Demon Slayer: Mugen Train

If you haven’t seen it, watch it. It just came out in theaters in the US. This movie was everything that I expected it to be, more or less from reading the manga in advance. Ufotable did an incredible job once again at animating this. Watching this in a theater gave an immersive experience with amazing sounds and stunning visualization.

Mugen Train was ideal for movie format since it was essentially a giant fight sequence. My one gripe with the manga is that there are chapter cuts and even volume cuts mid-fight. This is obviously a constraint of the medium; however, having an uninterrupted conclusive fight is a nice thing. What sets Mugen Train apart from other anime movies from My Hero Academia, Full Metal Alchemist, and Hunter X Hunter is that this movie is canon and is critical to the main plot. Most anime movies associated with a series are typically just a side quest with no consequence to the main plot. Maybe with the major success of Demon Slayer, there will be more movies like this. Demon Slayer definitely will set an example for the upcoming Jujutsu Kaisen and Attack on Titan movies.

Like I discussed in my prior post on Demon Slayer, this is an unapologetic shounen title. The premise and story are straightforward. Demons = bad; boys slay demons. But, what sets Demon Slayer apart from other shounen titles like Bleach is the flawless focused execution. The characters are balanced; there is funny banter; the fight sequences are phenomenal. Demon Slayer doesn’t need a deep or unique story to carry it.

Mugen Train is like an Avenger move: visually stunning, face-paced, and guaranteed to be a mainstream hit.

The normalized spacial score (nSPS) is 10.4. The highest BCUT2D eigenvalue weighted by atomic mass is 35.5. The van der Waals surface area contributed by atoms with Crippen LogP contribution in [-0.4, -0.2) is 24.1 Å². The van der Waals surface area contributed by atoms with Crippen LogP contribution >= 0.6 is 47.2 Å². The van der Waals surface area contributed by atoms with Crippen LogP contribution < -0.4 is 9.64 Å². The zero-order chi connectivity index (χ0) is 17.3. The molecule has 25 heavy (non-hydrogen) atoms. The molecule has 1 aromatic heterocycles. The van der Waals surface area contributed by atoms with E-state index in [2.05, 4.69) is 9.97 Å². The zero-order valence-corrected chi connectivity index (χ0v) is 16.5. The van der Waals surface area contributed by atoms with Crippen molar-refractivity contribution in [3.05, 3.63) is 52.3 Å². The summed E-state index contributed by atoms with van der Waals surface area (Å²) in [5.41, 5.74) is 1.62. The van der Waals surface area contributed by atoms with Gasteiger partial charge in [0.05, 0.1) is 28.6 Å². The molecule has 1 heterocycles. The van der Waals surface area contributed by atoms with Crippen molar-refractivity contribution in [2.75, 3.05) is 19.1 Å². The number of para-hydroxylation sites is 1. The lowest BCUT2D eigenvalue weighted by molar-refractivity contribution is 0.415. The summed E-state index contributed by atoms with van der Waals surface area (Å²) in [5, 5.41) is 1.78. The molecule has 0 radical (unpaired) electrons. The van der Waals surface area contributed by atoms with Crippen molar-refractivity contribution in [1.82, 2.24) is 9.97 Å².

Demon Slayer: Work of Art

Shortly after watching this youtube video by Gigguk, I decided to watch Demon Slayer season one. I was immediately hooked on the anime. There was an emotional story, and above anything else, the artwork and animation were off the charts. I am truly amazed at how far animation has gotten in the last ten years. We went from “cartoons” to stunning works of art. And the amazing thing is that Demon Slayer is not an isolated incident. Other new shounen titles like Jujutsu Kaisen and My Hero Academia continue to push the medium to greater heights.

As Gigguk said in his video, it’s not that Demon Slayer is unique in the genre or has an incredible story; it is that the execution is perfect, and the animation brings it to a whole other level. The anime got me so enthralled that I ended up purchasing the manga just to learn what happens next– since there was just one season released.

The artwork in the manga was also good; Koyoharu Gotouge has a real knack for style. However, the manga can’t really hold a candle to the anime in this case. Not because the manga wasn’t good, it was great, but because the anime was really well executed. Plus, action in manga can sometimes be tough to follow — especially when every demon has a special fighting ability.

After catching up with the manga, I don’t know exactly how I feel about the story as a whole. One part of me wishes that it would run longer since I feel like there are aspects of the story that Gotouge didn’t have time to flesh out. However, on the other hand, I can understand how having this anime run for much longer would make it feel even more repetitive than it already is. The story follows a pattern of: big battle, recovery, training, next battle. Repeat. In each of these cycles, the characters get stronger, and the stakes get larger– typical shounen anime plot. I appreciate how much time the anime spends in the training/recovery phases since it allows for character development that doesn’t feel forced. Bleach suffered since it simply had the characters stuck in continuous battle rather than give them time resting between arcs — but that’s my hot take.

Overall, I would definitely recommend everyone watching Demon Slayer. With the upcoming movie (Mugen Train) release in the US and season two coming out sometime this/next year, I see this anime becoming a mainstream icon.

Here is a funny recap video to watch: